So what do I think of all this? 

I think it fantastic news if you are a Dynamics client or a Dynamics implementation partner who currently does not have a planning practice.  If you are not a Dynamics client or were a partner with a PerformancePoint Planning practice then this news pretty well sucks.

The big winners here are people using the Dynamics products line and who can wait for 3 to 6 years to implement a budgeting solution.  In a couple years they will have access to a brand new product, using the latest technologies, that has super tight integration with their Dynamics ERP package.  And those who either are currently invested or soon to be invested in Forecaster or Enterprise Reporting will (most likely) be getting the new solution for free as long as they are current on their software maintenance plans.  Granted, there will be some trade offs — the solution will not be integrating with any other systems they may have in place,  it will probably not be designed to scale to huge implementations (as Dynamics products are geared mostly towards the mid-market) and nothing will be available for 3+ years.  But for Dynamics clients this is going to be a good thing and the Dynamics group has put together a good plan for them.  

The big losers here are non Dynamics ERP clients and PerformancePoint Planning partners.   In order to even buy the product you will have to be an active Dynamics user.  This is more than a licensing issue as you could always “work” the system and just buy a single user for GL with extra Management Reporter user licenses.  The real issue is that it appears that all of your source data (i.e., accounts, actuals, etc.) will have to be Dynamics based (at least until v4) and this will shut out a huge number of potential users.  Couple that with a 3+ year development cycle and PPS partners like ourselves have no other choice to look at other options.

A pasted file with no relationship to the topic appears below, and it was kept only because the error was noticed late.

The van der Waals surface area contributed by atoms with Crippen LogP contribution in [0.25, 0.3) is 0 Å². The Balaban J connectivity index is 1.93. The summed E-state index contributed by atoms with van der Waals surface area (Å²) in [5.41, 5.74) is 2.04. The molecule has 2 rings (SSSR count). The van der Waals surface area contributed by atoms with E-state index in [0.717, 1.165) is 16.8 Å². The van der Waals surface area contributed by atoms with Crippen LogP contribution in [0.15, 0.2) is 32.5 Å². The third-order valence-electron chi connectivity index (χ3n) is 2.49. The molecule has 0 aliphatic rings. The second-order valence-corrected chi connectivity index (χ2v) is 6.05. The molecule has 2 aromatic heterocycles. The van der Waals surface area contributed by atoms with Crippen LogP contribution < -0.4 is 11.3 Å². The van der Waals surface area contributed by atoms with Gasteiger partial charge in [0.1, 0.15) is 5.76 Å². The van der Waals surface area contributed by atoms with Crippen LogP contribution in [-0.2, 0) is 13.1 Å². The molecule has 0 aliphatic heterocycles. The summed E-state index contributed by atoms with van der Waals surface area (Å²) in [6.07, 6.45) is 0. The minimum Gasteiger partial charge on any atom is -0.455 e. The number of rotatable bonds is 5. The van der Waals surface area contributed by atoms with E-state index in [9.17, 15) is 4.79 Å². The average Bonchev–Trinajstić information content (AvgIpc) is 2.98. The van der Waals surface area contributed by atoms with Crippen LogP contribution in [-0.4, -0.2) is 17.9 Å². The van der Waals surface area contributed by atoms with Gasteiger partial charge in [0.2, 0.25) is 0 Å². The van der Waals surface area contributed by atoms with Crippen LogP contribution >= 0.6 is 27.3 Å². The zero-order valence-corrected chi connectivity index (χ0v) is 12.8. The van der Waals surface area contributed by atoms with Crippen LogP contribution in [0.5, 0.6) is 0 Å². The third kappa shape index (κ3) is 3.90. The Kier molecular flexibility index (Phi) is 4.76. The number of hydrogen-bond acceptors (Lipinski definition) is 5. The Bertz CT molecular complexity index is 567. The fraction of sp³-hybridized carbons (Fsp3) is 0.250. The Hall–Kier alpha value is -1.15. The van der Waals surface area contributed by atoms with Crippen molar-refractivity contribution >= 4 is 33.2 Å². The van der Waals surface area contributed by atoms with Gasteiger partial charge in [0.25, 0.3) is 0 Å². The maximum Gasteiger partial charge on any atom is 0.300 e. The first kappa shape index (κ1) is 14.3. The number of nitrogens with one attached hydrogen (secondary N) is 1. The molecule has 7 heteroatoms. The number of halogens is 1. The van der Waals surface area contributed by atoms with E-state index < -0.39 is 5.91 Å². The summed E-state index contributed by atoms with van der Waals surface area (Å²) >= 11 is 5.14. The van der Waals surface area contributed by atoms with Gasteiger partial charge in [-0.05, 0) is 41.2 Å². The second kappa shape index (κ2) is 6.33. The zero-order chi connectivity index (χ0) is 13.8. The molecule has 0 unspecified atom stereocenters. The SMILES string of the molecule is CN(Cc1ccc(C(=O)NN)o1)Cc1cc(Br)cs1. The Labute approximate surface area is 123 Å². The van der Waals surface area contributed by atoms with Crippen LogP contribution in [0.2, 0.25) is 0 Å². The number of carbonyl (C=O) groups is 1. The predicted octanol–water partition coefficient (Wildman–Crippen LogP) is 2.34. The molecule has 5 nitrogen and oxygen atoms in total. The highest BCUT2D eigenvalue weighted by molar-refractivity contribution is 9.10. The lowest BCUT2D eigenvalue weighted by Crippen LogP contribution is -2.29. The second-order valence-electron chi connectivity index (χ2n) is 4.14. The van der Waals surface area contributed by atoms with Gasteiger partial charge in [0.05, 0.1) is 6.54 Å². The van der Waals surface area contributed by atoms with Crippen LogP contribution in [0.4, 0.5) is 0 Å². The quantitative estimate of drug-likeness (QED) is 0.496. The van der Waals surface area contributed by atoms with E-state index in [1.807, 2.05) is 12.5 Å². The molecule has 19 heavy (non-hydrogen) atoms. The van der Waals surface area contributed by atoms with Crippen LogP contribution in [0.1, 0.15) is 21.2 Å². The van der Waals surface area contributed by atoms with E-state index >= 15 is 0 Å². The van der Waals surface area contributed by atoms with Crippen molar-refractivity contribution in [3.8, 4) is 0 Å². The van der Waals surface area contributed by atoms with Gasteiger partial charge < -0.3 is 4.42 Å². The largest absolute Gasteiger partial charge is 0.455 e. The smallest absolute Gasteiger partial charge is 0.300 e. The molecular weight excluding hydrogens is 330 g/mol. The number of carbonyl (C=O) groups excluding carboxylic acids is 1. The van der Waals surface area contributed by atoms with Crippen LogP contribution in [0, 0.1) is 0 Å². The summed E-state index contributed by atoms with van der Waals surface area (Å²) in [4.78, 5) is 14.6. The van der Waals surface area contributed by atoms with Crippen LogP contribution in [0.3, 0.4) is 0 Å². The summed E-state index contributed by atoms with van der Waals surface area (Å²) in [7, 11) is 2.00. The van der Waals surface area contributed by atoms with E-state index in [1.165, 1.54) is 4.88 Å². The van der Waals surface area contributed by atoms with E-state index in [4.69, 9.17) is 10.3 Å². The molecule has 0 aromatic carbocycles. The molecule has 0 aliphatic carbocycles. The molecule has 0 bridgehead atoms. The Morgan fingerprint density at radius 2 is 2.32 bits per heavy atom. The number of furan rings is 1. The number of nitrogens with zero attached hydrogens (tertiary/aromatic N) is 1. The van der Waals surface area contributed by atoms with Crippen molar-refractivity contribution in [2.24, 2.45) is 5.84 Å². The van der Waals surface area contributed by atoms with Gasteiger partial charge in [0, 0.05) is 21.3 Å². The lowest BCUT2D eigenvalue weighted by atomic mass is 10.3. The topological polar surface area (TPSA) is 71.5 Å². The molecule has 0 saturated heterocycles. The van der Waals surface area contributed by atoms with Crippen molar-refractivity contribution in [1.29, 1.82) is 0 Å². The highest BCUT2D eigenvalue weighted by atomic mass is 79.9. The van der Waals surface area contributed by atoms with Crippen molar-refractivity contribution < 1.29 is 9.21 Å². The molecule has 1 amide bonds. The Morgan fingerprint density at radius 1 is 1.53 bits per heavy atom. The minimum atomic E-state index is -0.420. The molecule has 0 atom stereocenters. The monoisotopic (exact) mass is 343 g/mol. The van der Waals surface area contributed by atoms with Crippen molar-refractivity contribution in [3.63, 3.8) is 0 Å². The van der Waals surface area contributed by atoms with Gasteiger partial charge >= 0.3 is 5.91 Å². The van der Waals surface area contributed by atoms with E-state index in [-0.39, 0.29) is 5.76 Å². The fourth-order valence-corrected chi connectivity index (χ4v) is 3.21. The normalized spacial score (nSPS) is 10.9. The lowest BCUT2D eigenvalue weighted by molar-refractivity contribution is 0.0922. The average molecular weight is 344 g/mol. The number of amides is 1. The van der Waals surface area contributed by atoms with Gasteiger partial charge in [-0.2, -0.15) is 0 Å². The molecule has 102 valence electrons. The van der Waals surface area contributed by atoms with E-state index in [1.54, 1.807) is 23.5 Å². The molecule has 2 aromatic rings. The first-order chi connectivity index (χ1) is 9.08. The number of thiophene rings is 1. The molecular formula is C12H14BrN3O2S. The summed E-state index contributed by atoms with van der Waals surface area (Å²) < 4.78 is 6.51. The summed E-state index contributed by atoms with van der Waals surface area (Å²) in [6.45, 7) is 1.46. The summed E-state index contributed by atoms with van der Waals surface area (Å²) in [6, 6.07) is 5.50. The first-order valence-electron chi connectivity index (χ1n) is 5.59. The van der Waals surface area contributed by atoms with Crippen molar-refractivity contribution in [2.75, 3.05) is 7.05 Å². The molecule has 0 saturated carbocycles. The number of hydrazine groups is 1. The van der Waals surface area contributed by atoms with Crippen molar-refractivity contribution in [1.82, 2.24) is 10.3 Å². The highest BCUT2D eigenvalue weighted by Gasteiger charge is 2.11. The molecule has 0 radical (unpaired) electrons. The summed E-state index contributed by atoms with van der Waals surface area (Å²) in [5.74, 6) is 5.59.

The company I work for is TGO Consulting and in addition to our CPM/BI practice which was primarily based on PPS we also have a CRM, BPM and a Dynamics practice.  Our client base is primarily upper mid-market to low enterprise with a few large enterprise clients thrown in f0r good measure.  For some of our Dynamics clients Forecaster will fill their needs just fine and we will continue to implement it as well as implement Management Reporter when it becomes available.  However, for many of our clients it just is not robust enough to do what they really want, nor are they willing to wait 5+ years to get the functionality they need. 

Over the last year we had also made huge strides in building a pretty big sales pipeline that consisted of dozens of very large organizations whose ERP, HRIS and operational systems ran the gamut of what is available in the market.  None of their needs can be handled by Forecaster.  So what do we do?  We could look at picking up Enterprise Reporting and offering it to those prospects, but I am having trouble seeing how that makes business sense for us.  Enterprise Reporting has not see substantial (if any) development in the past 7 or 8 years,will not see any new development in the foreseeable future and will be obsolete and shelved within 5 to 6 years.  Hell, it took us 18 months just to get good at PerformancePoint Planning.  

Unfortunately, I think the writing is on that wall that to continue our CPM practice we are going to have to look outside of Microsoft or the Dynamics group.  To that end we are currently evaluating 3 or 4 potential solutions that are out in the marketplace.  We are doing our due diligence on products in terms of features, functions and futures as well as seeing what the developer can offer in terms of customer and partner support.  Some of the solutions that we are researching are produced by ISVs that have developed on top of the Microsoft platform and some are direct competitors to Microsoft in more ways than one.  We are taking our time to make sure we make the right decision but hope to have our direction finalized in 30 to 45 days.